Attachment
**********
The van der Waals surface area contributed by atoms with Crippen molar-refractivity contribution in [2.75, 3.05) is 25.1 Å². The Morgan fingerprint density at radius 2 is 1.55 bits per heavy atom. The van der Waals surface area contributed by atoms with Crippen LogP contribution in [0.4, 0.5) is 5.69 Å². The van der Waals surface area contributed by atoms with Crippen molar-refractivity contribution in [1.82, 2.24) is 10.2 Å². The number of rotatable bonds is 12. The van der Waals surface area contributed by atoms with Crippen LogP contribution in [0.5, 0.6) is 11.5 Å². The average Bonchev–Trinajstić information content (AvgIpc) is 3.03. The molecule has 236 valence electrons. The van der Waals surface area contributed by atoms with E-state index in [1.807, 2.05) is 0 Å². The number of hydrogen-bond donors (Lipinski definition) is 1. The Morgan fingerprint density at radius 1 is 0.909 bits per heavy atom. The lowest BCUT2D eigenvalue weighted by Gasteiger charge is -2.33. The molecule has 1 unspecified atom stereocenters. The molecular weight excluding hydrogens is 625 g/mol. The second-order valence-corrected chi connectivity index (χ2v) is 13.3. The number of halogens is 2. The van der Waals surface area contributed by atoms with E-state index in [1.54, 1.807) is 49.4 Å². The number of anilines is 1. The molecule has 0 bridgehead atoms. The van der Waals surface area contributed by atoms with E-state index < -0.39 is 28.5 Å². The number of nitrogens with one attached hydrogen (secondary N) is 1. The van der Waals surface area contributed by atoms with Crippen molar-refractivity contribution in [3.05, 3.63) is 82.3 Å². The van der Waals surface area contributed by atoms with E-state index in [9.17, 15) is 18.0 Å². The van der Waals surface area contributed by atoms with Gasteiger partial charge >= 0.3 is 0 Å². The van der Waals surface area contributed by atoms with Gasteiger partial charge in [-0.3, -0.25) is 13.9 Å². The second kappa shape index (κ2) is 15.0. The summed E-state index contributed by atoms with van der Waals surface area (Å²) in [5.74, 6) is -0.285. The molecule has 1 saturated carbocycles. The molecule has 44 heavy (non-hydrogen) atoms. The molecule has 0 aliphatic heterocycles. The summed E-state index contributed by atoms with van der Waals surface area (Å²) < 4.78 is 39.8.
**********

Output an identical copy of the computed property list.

The van der Waals surface area contributed by atoms with Crippen molar-refractivity contribution in [2.75, 3.05) is 25.1 Å². The Morgan fingerprint density at radius 2 is 1.55 bits per heavy atom. The van der Waals surface area contributed by atoms with Crippen LogP contribution in [0.4, 0.5) is 5.69 Å². The van der Waals surface area contributed by atoms with Crippen molar-refractivity contribution in [1.82, 2.24) is 10.2 Å². The number of rotatable bonds is 12. The van der Waals surface area contributed by atoms with Crippen LogP contribution in [0.5, 0.6) is 11.5 Å². The average Bonchev–Trinajstić information content (AvgIpc) is 3.03. The molecule has 236 valence electrons. The van der Waals surface area contributed by atoms with E-state index in [1.807, 2.05) is 0 Å². The number of hydrogen-bond donors (Lipinski definition) is 1. The Morgan fingerprint density at radius 1 is 0.909 bits per heavy atom. The lowest BCUT2D eigenvalue weighted by Gasteiger charge is -2.33. The molecule has 1 unspecified atom stereocenters. The molecular weight excluding hydrogens is 625 g/mol. The second-order valence-corrected chi connectivity index (χ2v) is 13.3. The number of halogens is 2. The van der Waals surface area contributed by atoms with E-state index in [1.54, 1.807) is 49.4 Å². The number of anilines is 1. The molecule has 0 bridgehead atoms. The van der Waals surface area contributed by atoms with E-state index < -0.39 is 28.5 Å². The number of nitrogens with one attached hydrogen (secondary N) is 1. The van der Waals surface area contributed by atoms with Crippen molar-refractivity contribution in [3.05, 3.63) is 82.3 Å². The van der Waals surface area contributed by atoms with E-state index in [9.17, 15) is 18.0 Å². The van der Waals surface area contributed by atoms with Gasteiger partial charge >= 0.3 is 0 Å². The van der Waals surface area contributed by atoms with Gasteiger partial charge in [-0.3, -0.25) is 13.9 Å². The second kappa shape index (κ2) is 15.0. The summed E-state index contributed by atoms with van der Waals surface area (Å²) in [5.74, 6) is -0.285. The molecule has 1 saturated carbocycles. The molecule has 44 heavy (non-hydrogen) atoms. The molecule has 0 aliphatic heterocycles. The summed E-state index contributed by atoms with van der Waals surface area (Å²) < 4.78 is 39.8.